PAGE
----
President Andrzej Duda and his opposition challenger both declared victory in Poland’s presidential election runoff after an exit poll showed the incumbent winning by a razor-thin margin.
Duda’s lead — 50.4% over 49.6% for Warsaw Mayor Rafal Trzaskowski — was still within the margin of error of the exit poll. The survey by the IPSOS pollster also didn’t take into account nearly half a million votes by Poles living abroad that may favor the Warsaw mayor. Partial results are expected overnight and final figures are likely due by Tuesday.
If confirmed, Sunday’s ballot will give Duda and his nationalist governing allies in the Law & Justice Party more time to transform Poland from a nation hailed as a model of post-communist change to one battling against European Union values.
“I’m happy with my exit poll win,” Duda, 48, told a rally. “Judging from past elections, my result should be even better.”
Trzaskowski said that after the votes are counted, he will emerge victorious. His campaign chief Cezary Tomczyk said Sunday’s ballot was plagued by “scandalous irregularities” and that the opposition planned to file protests. Turnout was a record 68.9%, according to IPSOS.
Five more years under Duda would allow the government to continue its path away from the European mainstream and toward its centralization of power.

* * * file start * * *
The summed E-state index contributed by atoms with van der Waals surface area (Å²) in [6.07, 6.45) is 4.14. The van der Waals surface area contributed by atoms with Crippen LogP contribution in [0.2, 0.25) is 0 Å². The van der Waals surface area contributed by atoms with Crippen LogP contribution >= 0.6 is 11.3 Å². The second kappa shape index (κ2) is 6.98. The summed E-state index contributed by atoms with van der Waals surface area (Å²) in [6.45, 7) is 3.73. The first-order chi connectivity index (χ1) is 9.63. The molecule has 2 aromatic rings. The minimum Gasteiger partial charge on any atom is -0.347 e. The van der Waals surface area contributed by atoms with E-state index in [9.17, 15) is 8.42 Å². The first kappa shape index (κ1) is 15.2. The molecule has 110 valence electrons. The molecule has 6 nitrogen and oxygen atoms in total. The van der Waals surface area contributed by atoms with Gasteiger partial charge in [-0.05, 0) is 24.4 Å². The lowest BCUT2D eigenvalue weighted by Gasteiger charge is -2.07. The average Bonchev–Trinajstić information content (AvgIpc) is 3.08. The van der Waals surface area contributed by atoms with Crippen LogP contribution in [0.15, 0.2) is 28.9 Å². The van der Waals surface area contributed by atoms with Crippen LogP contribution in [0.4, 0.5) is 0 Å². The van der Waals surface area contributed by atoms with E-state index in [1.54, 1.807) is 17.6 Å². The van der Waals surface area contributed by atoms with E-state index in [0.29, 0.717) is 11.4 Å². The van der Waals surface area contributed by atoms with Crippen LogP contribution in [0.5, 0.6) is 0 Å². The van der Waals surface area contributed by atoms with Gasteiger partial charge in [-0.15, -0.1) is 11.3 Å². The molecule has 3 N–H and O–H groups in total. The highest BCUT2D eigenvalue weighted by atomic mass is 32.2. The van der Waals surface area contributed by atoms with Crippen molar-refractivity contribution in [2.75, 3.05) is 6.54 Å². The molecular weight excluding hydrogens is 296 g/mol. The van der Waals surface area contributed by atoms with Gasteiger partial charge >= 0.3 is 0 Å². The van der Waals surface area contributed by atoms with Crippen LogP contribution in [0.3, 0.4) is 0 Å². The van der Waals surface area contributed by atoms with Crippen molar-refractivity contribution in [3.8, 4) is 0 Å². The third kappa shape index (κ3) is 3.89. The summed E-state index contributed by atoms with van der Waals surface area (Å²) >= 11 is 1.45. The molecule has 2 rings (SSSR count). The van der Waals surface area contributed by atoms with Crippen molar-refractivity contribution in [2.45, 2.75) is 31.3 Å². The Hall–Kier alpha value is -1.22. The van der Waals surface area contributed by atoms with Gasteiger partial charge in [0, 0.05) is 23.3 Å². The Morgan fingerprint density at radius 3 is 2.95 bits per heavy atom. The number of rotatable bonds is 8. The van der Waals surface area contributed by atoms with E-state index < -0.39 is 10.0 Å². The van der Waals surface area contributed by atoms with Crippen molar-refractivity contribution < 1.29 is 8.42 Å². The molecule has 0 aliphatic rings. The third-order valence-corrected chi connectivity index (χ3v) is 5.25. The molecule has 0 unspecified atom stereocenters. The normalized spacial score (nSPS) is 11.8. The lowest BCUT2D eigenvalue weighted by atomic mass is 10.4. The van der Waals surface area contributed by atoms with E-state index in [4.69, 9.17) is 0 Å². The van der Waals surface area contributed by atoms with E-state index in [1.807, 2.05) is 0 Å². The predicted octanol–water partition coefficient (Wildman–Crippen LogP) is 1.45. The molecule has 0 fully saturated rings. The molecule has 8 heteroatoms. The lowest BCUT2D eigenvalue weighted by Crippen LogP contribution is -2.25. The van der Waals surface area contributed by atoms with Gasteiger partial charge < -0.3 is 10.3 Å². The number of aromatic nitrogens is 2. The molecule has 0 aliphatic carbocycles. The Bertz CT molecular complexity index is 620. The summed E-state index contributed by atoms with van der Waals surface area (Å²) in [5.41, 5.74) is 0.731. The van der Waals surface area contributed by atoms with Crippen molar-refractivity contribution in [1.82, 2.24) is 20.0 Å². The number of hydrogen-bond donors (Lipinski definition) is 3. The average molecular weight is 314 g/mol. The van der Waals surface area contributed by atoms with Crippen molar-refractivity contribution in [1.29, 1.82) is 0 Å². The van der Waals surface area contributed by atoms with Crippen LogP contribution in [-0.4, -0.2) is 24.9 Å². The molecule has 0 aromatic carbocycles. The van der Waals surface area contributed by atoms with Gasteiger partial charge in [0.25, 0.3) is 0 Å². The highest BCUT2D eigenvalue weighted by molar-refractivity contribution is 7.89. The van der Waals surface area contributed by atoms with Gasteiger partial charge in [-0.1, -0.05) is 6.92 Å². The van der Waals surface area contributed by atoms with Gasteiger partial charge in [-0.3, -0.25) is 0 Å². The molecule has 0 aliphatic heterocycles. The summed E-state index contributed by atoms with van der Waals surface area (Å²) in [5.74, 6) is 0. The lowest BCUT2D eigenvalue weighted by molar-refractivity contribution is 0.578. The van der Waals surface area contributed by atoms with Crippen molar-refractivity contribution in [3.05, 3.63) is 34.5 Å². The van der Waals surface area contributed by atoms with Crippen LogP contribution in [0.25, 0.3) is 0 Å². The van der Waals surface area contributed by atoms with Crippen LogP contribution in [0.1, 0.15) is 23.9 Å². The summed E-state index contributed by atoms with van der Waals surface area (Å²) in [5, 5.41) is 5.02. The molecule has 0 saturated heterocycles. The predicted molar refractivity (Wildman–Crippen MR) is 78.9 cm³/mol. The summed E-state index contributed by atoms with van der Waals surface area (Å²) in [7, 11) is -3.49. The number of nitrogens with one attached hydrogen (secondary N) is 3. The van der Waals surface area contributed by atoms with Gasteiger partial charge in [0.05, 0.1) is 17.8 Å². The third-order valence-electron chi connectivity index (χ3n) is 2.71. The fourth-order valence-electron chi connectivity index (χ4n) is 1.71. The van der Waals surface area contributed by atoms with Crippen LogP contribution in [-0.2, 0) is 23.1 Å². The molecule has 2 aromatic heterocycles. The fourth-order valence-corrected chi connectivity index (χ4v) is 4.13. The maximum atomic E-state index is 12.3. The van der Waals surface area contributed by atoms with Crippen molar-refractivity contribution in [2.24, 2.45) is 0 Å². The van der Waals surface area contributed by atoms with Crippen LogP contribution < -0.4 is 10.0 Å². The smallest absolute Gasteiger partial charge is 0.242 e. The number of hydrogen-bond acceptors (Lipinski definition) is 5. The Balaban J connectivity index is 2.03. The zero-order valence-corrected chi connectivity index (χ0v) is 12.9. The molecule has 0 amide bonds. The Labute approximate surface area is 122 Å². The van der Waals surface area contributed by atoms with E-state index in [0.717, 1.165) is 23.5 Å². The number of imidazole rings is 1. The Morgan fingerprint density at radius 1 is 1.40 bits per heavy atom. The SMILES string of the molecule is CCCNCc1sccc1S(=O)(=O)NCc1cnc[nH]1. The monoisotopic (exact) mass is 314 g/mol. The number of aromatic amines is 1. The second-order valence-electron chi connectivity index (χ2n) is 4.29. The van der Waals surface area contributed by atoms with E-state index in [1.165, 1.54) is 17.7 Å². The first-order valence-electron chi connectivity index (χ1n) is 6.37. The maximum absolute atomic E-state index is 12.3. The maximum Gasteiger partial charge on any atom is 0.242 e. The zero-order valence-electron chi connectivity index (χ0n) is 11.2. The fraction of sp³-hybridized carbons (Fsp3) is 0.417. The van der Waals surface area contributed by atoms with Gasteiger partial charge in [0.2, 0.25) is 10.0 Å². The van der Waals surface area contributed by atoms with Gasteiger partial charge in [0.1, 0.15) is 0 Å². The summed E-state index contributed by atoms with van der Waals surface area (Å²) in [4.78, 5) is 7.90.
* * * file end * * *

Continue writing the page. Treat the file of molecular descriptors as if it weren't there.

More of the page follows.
Unable to run again, Duda would have little motivation to seek to compromise despite winning by such a tiny margin. After it lost control over parliament’s upper house in last October’s general election, Law & Justice didn’t swerve from its path, so the close presidential ballot isn’t expected to dent its appetite to complete the makeover.
If Trzaskowski emerges the victor, it would send a message to Brussels and Berlin that Poland still has one foot in the European mainstream. That would be a welcome development for EU leaders who — while occupied by the coronavirus crisis and Brexit — have struggled with nationalist governments rejecting its liberal and multicultural agenda.
If it stands, “this result would mean that Poland will remain a warrior against EU values,” said Andrzej Rychard, a sociology professor at the Polish Academy of Sciences. “This means a continuation of institutional changes, even though the civic-society opposition has also strengthened.”
Just days before the runoff Poland’s de-facto leader Jaroslaw Kaczynski, who heads Law & Justice, returned to plans to revamp the media. He supports more government control over the sector, which his party has criticized as some broadcasters have German and U.S. owners.
Poland can’t allow this “part of our national nervous system to remain in foreign hands,” he said.
Duda was cruising for re-election as recently as in early May, but his campaign took a hit as measures to tackle the pandemic put Poland on the path toward its first economic recession in three decades.
The president responded with familiar Law & Justice tactics. He demonized gay people, vowed to defend traditional family values, attacked private media and accused Germany of meddling. He received a big boost from public television, which according to international election monitors at the OECD “failed in its legal duty to provide balanced and impartial coverage,” while playing on xenophobic and anti-Semitic themes.
— With assistance by Piotr Bujnicki, Dorota Bartyzel, and Maciej Onoszko
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